DBRS To Rate NVCC Preferreds

Following the finalization of the OSFI NVCC Advisory and basically simultaneously with the Review-Negative slapped on NVCC-eligible extant preferreds, DBRS has announced that it:

has concluded today that it expects it can rate Canadian subordinated debt with a non-viability contingent capital clause (sub debt NVCC) and Canadian preferred shares with a non-viability contingent capital clause (pref NVCC) following the review of the Office of the Superintendent of Financial Institutions Canada (OSFI) Advisory on Non-Viability Contingent Capital, issued on August 16, 2011 (NVCC Advisory).

In this document, all references to non-viability contingent capital (NVCC) instruments are based on our expectations that non-viability (as determined by OSFI) is the only contingent event, that the contingent event triggers permanent conversion to common equity and that over time, as NVCC becomes the major instrument with respect to subordinated debt and preferred shares, any trigger event for sub debt NVCC holders would cause these holders to become meaningful owners of the bank in question. These considerations are also consistent with our ability to rate the NVCC instruments. According to DBRS criteria, the triggers are well defined and permit an assessment of the risks.

Both the sub debt NVCC and pref NVCC ratings will have wider notching, based on the global standard notching for preferred shares, because of additional risk associated with tripping the trigger. The expected losses resulting from tripping the trigger would have an impact on the relative rating of sub debt NVCC and pref NVCC. As guidance, sub debt NVCC will likely be rated no higher than the standard rating for preferred shares and the pref NVCC will likely be rated one notch below the standard rating for preferred shares.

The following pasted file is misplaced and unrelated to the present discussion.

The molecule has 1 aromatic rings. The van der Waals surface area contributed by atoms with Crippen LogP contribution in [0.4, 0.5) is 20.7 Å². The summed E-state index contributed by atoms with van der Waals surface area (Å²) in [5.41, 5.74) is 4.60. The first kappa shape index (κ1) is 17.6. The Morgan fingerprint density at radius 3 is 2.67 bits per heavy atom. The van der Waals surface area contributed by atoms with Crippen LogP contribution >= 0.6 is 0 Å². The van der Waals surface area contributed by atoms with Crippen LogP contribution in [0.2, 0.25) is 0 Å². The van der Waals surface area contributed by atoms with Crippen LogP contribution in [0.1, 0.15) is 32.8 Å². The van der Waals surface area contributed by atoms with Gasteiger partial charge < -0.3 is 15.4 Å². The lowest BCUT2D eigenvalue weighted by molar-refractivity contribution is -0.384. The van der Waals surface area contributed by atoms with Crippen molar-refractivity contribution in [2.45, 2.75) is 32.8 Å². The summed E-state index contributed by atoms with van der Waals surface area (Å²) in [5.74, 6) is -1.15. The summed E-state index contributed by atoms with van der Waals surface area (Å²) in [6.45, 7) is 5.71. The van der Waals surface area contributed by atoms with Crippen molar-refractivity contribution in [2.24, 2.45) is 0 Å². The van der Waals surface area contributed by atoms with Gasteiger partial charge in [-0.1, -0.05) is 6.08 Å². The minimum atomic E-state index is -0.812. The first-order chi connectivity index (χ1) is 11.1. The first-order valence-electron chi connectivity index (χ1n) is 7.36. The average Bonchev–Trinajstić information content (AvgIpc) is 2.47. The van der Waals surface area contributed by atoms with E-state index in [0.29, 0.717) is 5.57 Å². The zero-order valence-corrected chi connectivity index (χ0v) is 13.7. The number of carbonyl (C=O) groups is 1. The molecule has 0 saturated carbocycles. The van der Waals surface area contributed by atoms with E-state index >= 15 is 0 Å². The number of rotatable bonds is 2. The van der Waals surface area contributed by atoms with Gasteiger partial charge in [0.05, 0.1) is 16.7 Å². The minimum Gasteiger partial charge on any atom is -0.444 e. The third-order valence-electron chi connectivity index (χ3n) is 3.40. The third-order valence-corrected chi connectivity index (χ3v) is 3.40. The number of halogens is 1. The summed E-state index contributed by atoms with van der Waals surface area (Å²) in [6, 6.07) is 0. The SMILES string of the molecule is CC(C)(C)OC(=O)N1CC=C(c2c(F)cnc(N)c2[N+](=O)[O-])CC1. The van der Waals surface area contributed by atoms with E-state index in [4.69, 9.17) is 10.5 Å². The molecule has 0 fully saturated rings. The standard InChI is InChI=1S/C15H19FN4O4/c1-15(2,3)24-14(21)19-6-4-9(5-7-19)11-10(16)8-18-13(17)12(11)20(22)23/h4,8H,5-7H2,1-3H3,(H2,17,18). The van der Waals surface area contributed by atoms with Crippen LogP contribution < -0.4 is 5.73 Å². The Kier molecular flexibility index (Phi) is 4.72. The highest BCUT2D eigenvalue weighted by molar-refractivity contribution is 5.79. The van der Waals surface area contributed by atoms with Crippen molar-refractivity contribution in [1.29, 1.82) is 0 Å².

For clarity, global standard notching for preferred shares means the starting point for notching preferred share ratings is the intrinsic assessment (IA) rating rather than the final senior debt rating, and the degree of notching from the IA rating to the preferred share rating widens to reflect our perception of the increased risk in these capital instruments. The base notching policy is three notches for AA, four notches for “A” and five notches for BBB and lower IA ratings. Note that when DBRS initiated the criteria on June 29, 2009, most banks in Canada had their preferred share ratings downgraded to only one notch above the global standard notching for preferred shares

DBRS has determined that the likelihood of tripping the trigger event (i.e., non-viability as determined by OSFI) would be very hard or remote. DBRS’s decision was based on the assessment of the criteria to be considered in triggering conversion of NVCC instruments that was spelled out in the NVCC advisory by OSFI. Lower-rated banks suggest an increased probability of conversion as a result of tripping the trigger given the greater need for a bank to generate regulatory capital. This would result in higher notching from the intrinsic assessment, as set out in the DBRS methodology Rating Bank Preferred Shares and Equivalent Hybrids. As such, both the sub debt NVCC and pref NVCC ratings would be tied to the preferred share rating of the bank.

The expected losses as a result of the conversion would affect the rating for sub debt NVCC relative to pref NVCC. It is the economic entitlement each receives post-trigger that is the significant factor in the relative ratings as opposed to the host security’s pre-trigger features. This economic entitlement can be assessed only after terms are provided in a contractual agreement between the issuing bank and the purchaser.

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